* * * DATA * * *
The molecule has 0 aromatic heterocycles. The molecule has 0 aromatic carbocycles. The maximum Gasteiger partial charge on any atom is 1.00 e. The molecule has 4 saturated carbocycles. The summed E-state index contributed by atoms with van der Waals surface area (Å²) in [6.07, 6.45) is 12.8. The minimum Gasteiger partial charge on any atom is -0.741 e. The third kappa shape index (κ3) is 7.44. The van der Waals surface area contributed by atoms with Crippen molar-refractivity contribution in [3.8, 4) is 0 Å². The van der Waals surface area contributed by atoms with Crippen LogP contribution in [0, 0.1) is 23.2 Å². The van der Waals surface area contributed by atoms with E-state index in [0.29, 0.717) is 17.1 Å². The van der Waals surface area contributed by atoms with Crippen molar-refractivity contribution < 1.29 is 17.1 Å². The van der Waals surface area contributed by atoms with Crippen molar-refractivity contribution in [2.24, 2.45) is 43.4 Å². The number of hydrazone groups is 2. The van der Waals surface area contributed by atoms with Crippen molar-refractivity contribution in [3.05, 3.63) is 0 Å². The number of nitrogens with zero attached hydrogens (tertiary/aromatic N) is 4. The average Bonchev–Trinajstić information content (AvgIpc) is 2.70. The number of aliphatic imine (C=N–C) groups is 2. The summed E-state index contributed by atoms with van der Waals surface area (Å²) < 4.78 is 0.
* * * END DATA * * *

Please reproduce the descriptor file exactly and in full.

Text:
The molecule has 0 aromatic heterocycles. The molecule has 0 aromatic carbocycles. The maximum Gasteiger partial charge on any atom is 1.00 e. The molecule has 4 saturated carbocycles. The summed E-state index contributed by atoms with van der Waals surface area (Å²) in [6.07, 6.45) is 12.8. The minimum Gasteiger partial charge on any atom is -0.741 e. The third kappa shape index (κ3) is 7.44. The van der Waals surface area contributed by atoms with Crippen molar-refractivity contribution in [3.8, 4) is 0 Å². The van der Waals surface area contributed by atoms with Crippen LogP contribution in [0, 0.1) is 23.2 Å². The van der Waals surface area contributed by atoms with E-state index in [0.29, 0.717) is 17.1 Å². The van der Waals surface area contributed by atoms with Crippen molar-refractivity contribution < 1.29 is 17.1 Å². The van der Waals surface area contributed by atoms with Crippen molar-refractivity contribution in [2.24, 2.45) is 43.4 Å². The number of hydrazone groups is 2. The van der Waals surface area contributed by atoms with Crippen molar-refractivity contribution in [3.05, 3.63) is 0 Å². The number of nitrogens with zero attached hydrogens (tertiary/aromatic N) is 4. The average Bonchev–Trinajstić information content (AvgIpc) is 2.70. The number of aliphatic imine (C=N–C) groups is 2. The summed E-state index contributed by atoms with van der Waals surface area (Å²) < 4.78 is 0.